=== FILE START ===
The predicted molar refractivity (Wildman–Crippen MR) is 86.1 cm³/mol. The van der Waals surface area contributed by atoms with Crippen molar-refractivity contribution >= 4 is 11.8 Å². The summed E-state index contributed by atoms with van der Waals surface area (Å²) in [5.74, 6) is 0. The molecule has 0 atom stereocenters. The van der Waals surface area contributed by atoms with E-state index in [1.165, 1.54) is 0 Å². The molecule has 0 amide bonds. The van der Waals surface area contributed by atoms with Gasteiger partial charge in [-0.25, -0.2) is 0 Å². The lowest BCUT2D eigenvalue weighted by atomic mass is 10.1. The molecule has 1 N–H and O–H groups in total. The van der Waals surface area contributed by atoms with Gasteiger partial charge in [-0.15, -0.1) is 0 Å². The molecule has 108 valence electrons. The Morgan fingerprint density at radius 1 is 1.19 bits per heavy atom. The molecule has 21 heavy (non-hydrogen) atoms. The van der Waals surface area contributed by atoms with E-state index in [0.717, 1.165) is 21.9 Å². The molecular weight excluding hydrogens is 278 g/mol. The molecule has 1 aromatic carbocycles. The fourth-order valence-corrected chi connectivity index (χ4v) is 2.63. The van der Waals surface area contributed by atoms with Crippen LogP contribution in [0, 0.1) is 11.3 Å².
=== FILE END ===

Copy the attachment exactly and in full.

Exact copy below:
The predicted molar refractivity (Wildman–Crippen MR) is 86.1 cm³/mol. The van der Waals surface area contributed by atoms with Crippen molar-refractivity contribution >= 4 is 11.8 Å². The summed E-state index contributed by atoms with van der Waals surface area (Å²) in [5.74, 6) is 0. The molecule has 0 atom stereocenters. The van der Waals surface area contributed by atoms with E-state index in [1.165, 1.54) is 0 Å². The molecule has 0 amide bonds. The van der Waals surface area contributed by atoms with Gasteiger partial charge in [-0.25, -0.2) is 0 Å². The lowest BCUT2D eigenvalue weighted by atomic mass is 10.1. The molecule has 1 N–H and O–H groups in total. The van der Waals surface area contributed by atoms with Gasteiger partial charge in [-0.15, -0.1) is 0 Å². The molecule has 108 valence electrons. The Morgan fingerprint density at radius 1 is 1.19 bits per heavy atom. The molecule has 21 heavy (non-hydrogen) atoms. The van der Waals surface area contributed by atoms with E-state index in [0.717, 1.165) is 21.9 Å². The molecular weight excluding hydrogens is 278 g/mol. The molecule has 1 aromatic carbocycles. The fourth-order valence-corrected chi connectivity index (χ4v) is 2.63. The van der Waals surface area contributed by atoms with Crippen LogP contribution in [0, 0.1) is 11.3 Å².